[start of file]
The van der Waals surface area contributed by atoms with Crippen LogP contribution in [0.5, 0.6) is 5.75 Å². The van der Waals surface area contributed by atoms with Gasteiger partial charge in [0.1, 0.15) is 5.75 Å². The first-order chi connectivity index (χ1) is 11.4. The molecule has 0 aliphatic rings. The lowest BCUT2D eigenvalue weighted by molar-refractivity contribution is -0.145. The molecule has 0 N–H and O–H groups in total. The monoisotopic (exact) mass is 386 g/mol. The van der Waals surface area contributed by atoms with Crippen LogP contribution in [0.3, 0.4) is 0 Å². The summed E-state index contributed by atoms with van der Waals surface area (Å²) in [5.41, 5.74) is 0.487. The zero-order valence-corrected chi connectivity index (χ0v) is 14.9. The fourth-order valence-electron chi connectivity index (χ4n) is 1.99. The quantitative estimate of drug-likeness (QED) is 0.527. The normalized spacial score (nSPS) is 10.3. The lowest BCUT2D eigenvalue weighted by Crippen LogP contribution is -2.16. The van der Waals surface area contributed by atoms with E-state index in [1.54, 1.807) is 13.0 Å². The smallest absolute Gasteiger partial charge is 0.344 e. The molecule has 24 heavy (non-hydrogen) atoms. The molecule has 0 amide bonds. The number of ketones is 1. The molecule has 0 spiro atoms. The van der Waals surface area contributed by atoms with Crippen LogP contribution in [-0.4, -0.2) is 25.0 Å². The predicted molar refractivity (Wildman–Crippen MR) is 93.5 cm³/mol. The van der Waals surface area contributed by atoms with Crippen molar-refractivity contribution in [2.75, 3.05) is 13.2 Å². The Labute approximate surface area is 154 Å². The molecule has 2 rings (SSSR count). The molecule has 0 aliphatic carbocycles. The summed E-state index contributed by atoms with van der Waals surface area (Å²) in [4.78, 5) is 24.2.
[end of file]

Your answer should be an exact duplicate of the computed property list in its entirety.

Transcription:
The van der Waals surface area contributed by atoms with Crippen LogP contribution in [0.5, 0.6) is 5.75 Å². The van der Waals surface area contributed by atoms with Gasteiger partial charge in [0.1, 0.15) is 5.75 Å². The first-order chi connectivity index (χ1) is 11.4. The molecule has 0 aliphatic rings. The lowest BCUT2D eigenvalue weighted by molar-refractivity contribution is -0.145. The molecule has 0 N–H and O–H groups in total. The monoisotopic (exact) mass is 386 g/mol. The van der Waals surface area contributed by atoms with Crippen LogP contribution in [0.3, 0.4) is 0 Å². The summed E-state index contributed by atoms with van der Waals surface area (Å²) in [5.41, 5.74) is 0.487. The zero-order valence-corrected chi connectivity index (χ0v) is 14.9. The fourth-order valence-electron chi connectivity index (χ4n) is 1.99. The quantitative estimate of drug-likeness (QED) is 0.527. The normalized spacial score (nSPS) is 10.3. The lowest BCUT2D eigenvalue weighted by Crippen LogP contribution is -2.16. The van der Waals surface area contributed by atoms with E-state index in [1.54, 1.807) is 13.0 Å². The smallest absolute Gasteiger partial charge is 0.344 e. The molecule has 24 heavy (non-hydrogen) atoms. The molecule has 0 amide bonds. The number of ketones is 1. The molecule has 0 spiro atoms. The van der Waals surface area contributed by atoms with Crippen LogP contribution in [-0.4, -0.2) is 25.0 Å². The predicted molar refractivity (Wildman–Crippen MR) is 93.5 cm³/mol. The van der Waals surface area contributed by atoms with Crippen molar-refractivity contribution in [2.75, 3.05) is 13.2 Å². The Labute approximate surface area is 154 Å². The molecule has 2 rings (SSSR count). The molecule has 0 aliphatic carbocycles. The summed E-state index contributed by atoms with van der Waals surface area (Å²) in [4.78, 5) is 24.2.